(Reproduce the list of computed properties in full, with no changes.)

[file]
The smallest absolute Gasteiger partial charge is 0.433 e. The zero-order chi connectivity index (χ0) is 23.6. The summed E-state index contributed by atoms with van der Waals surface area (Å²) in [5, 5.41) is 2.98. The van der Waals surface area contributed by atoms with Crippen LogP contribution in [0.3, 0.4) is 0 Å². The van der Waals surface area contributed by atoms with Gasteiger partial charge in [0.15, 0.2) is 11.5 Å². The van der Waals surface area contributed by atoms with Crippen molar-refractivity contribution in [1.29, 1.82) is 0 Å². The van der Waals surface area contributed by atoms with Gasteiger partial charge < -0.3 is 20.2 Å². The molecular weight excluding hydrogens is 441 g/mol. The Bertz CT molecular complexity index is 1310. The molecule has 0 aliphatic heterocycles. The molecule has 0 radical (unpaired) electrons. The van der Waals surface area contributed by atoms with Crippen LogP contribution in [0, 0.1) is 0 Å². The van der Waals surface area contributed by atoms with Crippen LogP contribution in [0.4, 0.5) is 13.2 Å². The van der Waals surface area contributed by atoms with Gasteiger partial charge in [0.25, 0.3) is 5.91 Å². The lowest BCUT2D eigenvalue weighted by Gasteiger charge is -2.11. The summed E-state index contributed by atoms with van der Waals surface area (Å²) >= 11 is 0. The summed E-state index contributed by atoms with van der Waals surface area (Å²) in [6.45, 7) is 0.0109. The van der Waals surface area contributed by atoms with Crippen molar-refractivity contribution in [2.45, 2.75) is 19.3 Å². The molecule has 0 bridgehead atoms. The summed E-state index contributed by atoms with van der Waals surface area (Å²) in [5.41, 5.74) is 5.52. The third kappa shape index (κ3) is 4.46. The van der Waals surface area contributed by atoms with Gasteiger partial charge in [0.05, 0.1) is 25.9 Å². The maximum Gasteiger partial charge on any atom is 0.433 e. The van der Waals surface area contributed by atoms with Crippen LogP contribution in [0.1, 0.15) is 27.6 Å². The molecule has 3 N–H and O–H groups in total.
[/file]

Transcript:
The smallest absolute Gasteiger partial charge is 0.433 e. The zero-order chi connectivity index (χ0) is 23.6. The summed E-state index contributed by atoms with van der Waals surface area (Å²) in [5, 5.41) is 2.98. The van der Waals surface area contributed by atoms with Crippen LogP contribution in [0.3, 0.4) is 0 Å². The van der Waals surface area contributed by atoms with Gasteiger partial charge in [0.15, 0.2) is 11.5 Å². The van der Waals surface area contributed by atoms with Crippen molar-refractivity contribution in [1.29, 1.82) is 0 Å². The van der Waals surface area contributed by atoms with Gasteiger partial charge < -0.3 is 20.2 Å². The molecular weight excluding hydrogens is 441 g/mol. The Bertz CT molecular complexity index is 1310. The molecule has 0 aliphatic heterocycles. The molecule has 0 radical (unpaired) electrons. The van der Waals surface area contributed by atoms with Crippen LogP contribution in [0, 0.1) is 0 Å². The van der Waals surface area contributed by atoms with Crippen LogP contribution in [0.4, 0.5) is 13.2 Å². The van der Waals surface area contributed by atoms with Gasteiger partial charge in [0.25, 0.3) is 5.91 Å². The lowest BCUT2D eigenvalue weighted by Gasteiger charge is -2.11. The summed E-state index contributed by atoms with van der Waals surface area (Å²) >= 11 is 0. The summed E-state index contributed by atoms with van der Waals surface area (Å²) in [6.45, 7) is 0.0109. The van der Waals surface area contributed by atoms with Crippen molar-refractivity contribution in [2.45, 2.75) is 19.3 Å². The molecule has 0 bridgehead atoms. The summed E-state index contributed by atoms with van der Waals surface area (Å²) in [5.41, 5.74) is 5.52. The third kappa shape index (κ3) is 4.46. The van der Waals surface area contributed by atoms with Gasteiger partial charge in [0.05, 0.1) is 25.9 Å². The maximum Gasteiger partial charge on any atom is 0.433 e. The van der Waals surface area contributed by atoms with Crippen LogP contribution in [0.1, 0.15) is 27.6 Å². The molecule has 3 N–H and O–H groups in total.